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Clin Infect Dis. 2010 Feb 1;50(3):374-80. doi: 10.1086/649866.

Escherichia coli Pyomyositis: an emerging infectious disease among patients with hematologic malignancies.

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The University of Texas-M. D. Anderson Cancer Center, 1515 Holcombe Blvd, Unit 1460, Houston, TX 77030, USA.



Pyomyositis is typically caused by gram-positive bacteria, especially Staphylococcus aureus. Few cases of Escherichia coli pyomyositis have been reported, including only 1 involving a patient with a hematologic malignancy.


The clinical microbiology database at The M. D. Anderson Cancer Center (Houston, TX) was reviewed for the period January 2003 through December 2007 to identify cases of E. coli pyomyositis. Clinical characteristics, laboratory and radiologic findings, treatment, and outcomes were recorded. Available isolates underwent phylogenetic group determination, virulence genotyping, multilocus sequence typing, repetitive-element polymerase chain reaction, and pulsed-field gel electrophoresis.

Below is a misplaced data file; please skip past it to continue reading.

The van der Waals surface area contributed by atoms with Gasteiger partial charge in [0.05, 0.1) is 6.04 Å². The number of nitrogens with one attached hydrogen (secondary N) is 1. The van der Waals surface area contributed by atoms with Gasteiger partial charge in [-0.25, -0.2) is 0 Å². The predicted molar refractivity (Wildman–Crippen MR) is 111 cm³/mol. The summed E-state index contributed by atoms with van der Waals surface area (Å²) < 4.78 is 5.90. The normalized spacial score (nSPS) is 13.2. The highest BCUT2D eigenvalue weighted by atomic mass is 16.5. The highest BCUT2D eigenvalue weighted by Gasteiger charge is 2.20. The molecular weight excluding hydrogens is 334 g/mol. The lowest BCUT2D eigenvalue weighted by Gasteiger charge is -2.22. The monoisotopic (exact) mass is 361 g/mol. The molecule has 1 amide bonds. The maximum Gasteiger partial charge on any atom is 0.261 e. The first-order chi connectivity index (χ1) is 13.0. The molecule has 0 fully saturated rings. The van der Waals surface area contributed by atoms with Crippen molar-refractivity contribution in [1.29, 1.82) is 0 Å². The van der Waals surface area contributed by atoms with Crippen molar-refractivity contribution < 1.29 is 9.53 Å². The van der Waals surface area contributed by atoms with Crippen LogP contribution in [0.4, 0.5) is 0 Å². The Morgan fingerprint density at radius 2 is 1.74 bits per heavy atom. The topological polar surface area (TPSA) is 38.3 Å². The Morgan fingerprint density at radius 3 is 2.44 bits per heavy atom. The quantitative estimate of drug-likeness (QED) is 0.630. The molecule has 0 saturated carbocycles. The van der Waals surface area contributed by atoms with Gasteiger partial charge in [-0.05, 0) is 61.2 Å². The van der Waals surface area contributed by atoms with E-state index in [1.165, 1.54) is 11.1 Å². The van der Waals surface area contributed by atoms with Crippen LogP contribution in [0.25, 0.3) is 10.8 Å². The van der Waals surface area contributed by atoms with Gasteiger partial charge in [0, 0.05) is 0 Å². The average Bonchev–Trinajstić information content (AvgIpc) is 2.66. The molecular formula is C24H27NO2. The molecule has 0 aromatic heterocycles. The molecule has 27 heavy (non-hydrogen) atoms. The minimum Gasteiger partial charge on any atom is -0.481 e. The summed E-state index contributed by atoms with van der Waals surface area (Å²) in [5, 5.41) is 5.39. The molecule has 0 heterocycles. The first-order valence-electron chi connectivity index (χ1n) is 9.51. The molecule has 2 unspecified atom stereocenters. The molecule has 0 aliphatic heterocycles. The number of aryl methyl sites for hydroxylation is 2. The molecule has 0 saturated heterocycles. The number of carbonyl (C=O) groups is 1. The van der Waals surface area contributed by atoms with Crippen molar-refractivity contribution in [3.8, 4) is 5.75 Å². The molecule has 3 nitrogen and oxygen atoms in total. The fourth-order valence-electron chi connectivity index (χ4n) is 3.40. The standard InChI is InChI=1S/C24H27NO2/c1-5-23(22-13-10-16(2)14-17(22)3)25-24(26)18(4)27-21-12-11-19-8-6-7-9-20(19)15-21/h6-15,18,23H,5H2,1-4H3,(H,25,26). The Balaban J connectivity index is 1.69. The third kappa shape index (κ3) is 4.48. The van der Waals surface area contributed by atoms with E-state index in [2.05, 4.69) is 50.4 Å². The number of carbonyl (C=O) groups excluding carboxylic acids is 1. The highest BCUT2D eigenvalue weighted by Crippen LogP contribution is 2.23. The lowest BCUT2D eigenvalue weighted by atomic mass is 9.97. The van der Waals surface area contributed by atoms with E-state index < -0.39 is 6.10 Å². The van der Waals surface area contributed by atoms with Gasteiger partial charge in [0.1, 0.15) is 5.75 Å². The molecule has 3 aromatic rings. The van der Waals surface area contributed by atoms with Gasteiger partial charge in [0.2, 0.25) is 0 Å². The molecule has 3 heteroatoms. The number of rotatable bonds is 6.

Six cases of E. coli pyomyositis were identified. All patients were receiving chemotherapy for a hematologic malignancy; 5 were severely neutropenic. Three patients became hypotensive, 2 required intensive care, and 2 (33%) died, despite receiving carbapenem therapy. All E. coli isolates were fluoroquinolone resistant; 55% produced an extended-spectrum beta-lactamase (ESBL). Five of 6 available isolates belonged to phylogenetic group B2, had similar virulence factor profiles, exhibited > 95% similar repetitive-element polymerase chain reaction profiles, and represented sequence type ST131; however, all had unique pulsed-field gel electrophoresis profiles.


E. coli pyomyositis has emerged as a serious problem among our patients with hematologic malignancy. It usually is caused by members of E. coli ST131, a recently identified cause of fluoroquinolone-resistant, ESBL-positive E. coli infection worldwide. Awareness of this emerging syndrome and the usual causative agent is important to ensure appropriate management when febrile, neutropenic patients with hematologic malignancy exhibit signs of localized muscle infection.

[Indexed for MEDLINE]

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